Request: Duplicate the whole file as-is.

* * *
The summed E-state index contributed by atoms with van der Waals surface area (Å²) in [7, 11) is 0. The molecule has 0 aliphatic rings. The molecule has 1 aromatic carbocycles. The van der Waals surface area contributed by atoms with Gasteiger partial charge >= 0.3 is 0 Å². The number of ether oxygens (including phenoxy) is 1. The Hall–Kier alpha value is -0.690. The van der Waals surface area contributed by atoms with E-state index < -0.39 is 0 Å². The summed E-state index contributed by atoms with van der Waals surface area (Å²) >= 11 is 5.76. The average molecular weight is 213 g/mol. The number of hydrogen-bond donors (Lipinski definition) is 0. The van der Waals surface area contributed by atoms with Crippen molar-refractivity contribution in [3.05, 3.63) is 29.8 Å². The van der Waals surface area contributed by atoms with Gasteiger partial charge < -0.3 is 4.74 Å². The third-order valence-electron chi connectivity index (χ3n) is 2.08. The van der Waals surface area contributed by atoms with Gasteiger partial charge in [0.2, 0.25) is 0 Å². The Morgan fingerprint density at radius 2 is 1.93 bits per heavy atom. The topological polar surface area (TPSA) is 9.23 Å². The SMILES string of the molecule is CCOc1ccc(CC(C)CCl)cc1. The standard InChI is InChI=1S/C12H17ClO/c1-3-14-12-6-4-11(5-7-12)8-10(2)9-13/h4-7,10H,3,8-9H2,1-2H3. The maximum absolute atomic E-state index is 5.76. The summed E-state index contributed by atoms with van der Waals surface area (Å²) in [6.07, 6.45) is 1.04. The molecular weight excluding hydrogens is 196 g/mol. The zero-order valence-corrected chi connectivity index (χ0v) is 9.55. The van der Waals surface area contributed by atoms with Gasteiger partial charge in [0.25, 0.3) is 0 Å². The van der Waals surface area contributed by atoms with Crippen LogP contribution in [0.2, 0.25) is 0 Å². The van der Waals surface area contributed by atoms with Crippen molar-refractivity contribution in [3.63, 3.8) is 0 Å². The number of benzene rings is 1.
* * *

The summed E-state index contributed by atoms with van der Waals surface area (Å²) in [7, 11) is 0. The molecule has 0 aliphatic rings. The molecule has 1 aromatic carbocycles. The van der Waals surface area contributed by atoms with Gasteiger partial charge >= 0.3 is 0 Å². The number of ether oxygens (including phenoxy) is 1. The Hall–Kier alpha value is -0.690. The van der Waals surface area contributed by atoms with E-state index < -0.39 is 0 Å². The summed E-state index contributed by atoms with van der Waals surface area (Å²) >= 11 is 5.76. The average molecular weight is 213 g/mol. The number of hydrogen-bond donors (Lipinski definition) is 0. The van der Waals surface area contributed by atoms with Crippen molar-refractivity contribution in [3.05, 3.63) is 29.8 Å². The van der Waals surface area contributed by atoms with Gasteiger partial charge < -0.3 is 4.74 Å². The third-order valence-electron chi connectivity index (χ3n) is 2.08. The van der Waals surface area contributed by atoms with Gasteiger partial charge in [0.2, 0.25) is 0 Å². The Morgan fingerprint density at radius 2 is 1.93 bits per heavy atom. The topological polar surface area (TPSA) is 9.23 Å². The SMILES string of the molecule is CCOc1ccc(CC(C)CCl)cc1. The standard InChI is InChI=1S/C12H17ClO/c1-3-14-12-6-4-11(5-7-12)8-10(2)9-13/h4-7,10H,3,8-9H2,1-2H3. The maximum absolute atomic E-state index is 5.76. The summed E-state index contributed by atoms with van der Waals surface area (Å²) in [6.07, 6.45) is 1.04. The molecular weight excluding hydrogens is 196 g/mol. The zero-order valence-corrected chi connectivity index (χ0v) is 9.55. The van der Waals surface area contributed by atoms with Gasteiger partial charge in [0.25, 0.3) is 0 Å². The van der Waals surface area contributed by atoms with Crippen LogP contribution in [0.2, 0.25) is 0 Å². The van der Waals surface area contributed by atoms with Crippen molar-refractivity contribution in [3.63, 3.8) is 0 Å². The number of benzene rings is 1.